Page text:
It is easy enough to conjure an emergentist who believes the properties of wholes are more than the sum of the properties of their parts, and who believes that wholes possess distinctive causal powers, yet who also reduces all powers and dispositions to counterfactuals, and then reduces counterfactuals to facts about categorical properties and laws or simply to the similarities in the global distribution of categorical properties, some of which would obviously be emergent properties of wholes. Emergentism, then, loosely fits the Aristotelian theme, but does not clearly support the stronger contention that an Aristotelian metaphysic of powers changes everything.

Thus far, I have registered complaints about the articles that fit a loose, but not a strict reading of the "Introduction" on which a metaphysics of powers yields a flowering of new theories throughout philosophy. However, a core of articles does actually fit the strict reading. Stephen Mumford's "The Power of Power" is a brief intellectual autobiography and a sketch of how powers-based ontology has lead him to different theories of mind (anti-Rylean), properties (power-tropes), laws (there aren't any, since powers suffice), causation (powers are truth makers for causal claims), experience (we perceive powers), and people (we take pleasure both in the exercise of our powers and in watching others exercise their powers, as evidenced, he claims, by sport and sex) (9-23). Mumford obviously shares Groff's enthusiasm for the potential of a powers-based revolution in philosophy, and it is clear that metaphysics has driven Mumford's own innovations in a number of areas. Still, though thecausal links are clear in his personal philosophical development, the epistemic and theoretical connections between his various positions are harder to discern, at least from this brief autobiographical sketch.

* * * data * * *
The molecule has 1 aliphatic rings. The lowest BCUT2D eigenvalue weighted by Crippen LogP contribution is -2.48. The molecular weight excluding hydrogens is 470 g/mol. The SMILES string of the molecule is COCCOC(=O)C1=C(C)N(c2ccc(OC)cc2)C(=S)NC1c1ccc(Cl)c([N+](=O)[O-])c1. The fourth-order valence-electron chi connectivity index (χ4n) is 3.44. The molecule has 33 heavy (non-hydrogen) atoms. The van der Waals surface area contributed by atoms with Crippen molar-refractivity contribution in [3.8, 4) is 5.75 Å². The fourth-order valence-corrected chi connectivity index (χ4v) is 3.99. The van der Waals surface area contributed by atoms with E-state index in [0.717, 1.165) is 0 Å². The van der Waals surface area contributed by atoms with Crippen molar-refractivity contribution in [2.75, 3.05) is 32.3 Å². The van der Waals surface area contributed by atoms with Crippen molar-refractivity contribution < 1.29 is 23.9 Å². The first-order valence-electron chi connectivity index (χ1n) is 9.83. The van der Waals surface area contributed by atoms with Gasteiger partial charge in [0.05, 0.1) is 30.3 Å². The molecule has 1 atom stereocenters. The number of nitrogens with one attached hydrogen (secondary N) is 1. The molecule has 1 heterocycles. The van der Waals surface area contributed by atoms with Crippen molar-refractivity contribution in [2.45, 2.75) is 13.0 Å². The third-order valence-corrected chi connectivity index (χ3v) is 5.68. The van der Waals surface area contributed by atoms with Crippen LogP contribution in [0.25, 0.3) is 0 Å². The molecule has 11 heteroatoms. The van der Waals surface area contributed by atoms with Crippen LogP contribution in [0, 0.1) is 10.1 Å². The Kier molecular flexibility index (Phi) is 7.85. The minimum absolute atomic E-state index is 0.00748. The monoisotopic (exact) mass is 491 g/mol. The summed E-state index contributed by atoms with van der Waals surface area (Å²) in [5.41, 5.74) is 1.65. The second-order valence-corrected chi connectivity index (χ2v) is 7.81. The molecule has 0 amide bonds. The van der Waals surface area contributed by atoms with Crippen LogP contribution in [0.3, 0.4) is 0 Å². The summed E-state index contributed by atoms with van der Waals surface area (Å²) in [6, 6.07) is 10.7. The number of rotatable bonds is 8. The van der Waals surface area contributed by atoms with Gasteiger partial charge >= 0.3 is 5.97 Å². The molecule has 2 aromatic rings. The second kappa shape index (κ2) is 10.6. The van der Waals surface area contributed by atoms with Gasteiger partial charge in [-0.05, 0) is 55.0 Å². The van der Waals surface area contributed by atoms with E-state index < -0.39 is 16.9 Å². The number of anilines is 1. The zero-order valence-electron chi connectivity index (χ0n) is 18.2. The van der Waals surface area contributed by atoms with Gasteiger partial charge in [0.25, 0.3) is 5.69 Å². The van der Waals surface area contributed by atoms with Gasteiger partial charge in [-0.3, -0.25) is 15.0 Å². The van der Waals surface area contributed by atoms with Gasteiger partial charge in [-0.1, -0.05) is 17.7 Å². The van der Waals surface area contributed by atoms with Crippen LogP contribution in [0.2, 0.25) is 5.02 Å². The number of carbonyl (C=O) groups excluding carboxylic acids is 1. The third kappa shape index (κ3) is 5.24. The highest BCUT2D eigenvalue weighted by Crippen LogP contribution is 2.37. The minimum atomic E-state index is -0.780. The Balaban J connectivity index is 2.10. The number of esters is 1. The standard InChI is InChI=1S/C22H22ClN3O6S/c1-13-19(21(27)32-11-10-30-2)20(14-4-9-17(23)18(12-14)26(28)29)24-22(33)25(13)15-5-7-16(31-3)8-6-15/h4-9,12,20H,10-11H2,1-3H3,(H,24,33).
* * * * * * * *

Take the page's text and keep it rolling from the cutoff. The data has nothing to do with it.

Mumford also co-authors "Dispositions and Ethics" with Rani Lill Anjum and Svein Anders Noer Lie. They set out to apply their powers-based metaphysics to ethics (235). Their argument is that the central notions in ethics (like agency, intentionality, autonomy, normativity, and value) all display what they call "the dispositional modality". Dispositional modality is a modal status somewhere between pure necessity and pure contingency (235). A disposition can always be overridden, and therefore dispositions never necessitate their manifestations, but only tend towards them (235). What a disposition disposes a thing to do is thus not purely contingent, but not purely necessary either. Because of this in-between modal status, one cannot infer, just because an object has a disposition to M in C and is in C, that it will M: maybe some other factor, I, will prevent it from M-ing.

Causation displays the dispositional modality, because causes tend to produce their characteristic effects, but do not necessitate them. And many of the notions in ethics (e.g., agency, responsibility, and autonomy) are causal, and therefore display the same dispositional modality. But Anjum, Lie, and Mumford also note that the normatively required, much like the disposed, itself falls between what they call pure necessity and pure contingency. "That one ought to do X does not necessitate X," but at the same time

if one ought to be considerate, then this says more than that consideration is one possible way of behaving: merely one among many possibilities. It is favoured or selected in some way: targeted as the special subset of all the possible actions to which one's actions should be aimed. (242)

They conclude that "We have, therefore, the same dispositional modality, for ought requires something that is more than purely contingent but less than necessary" (242).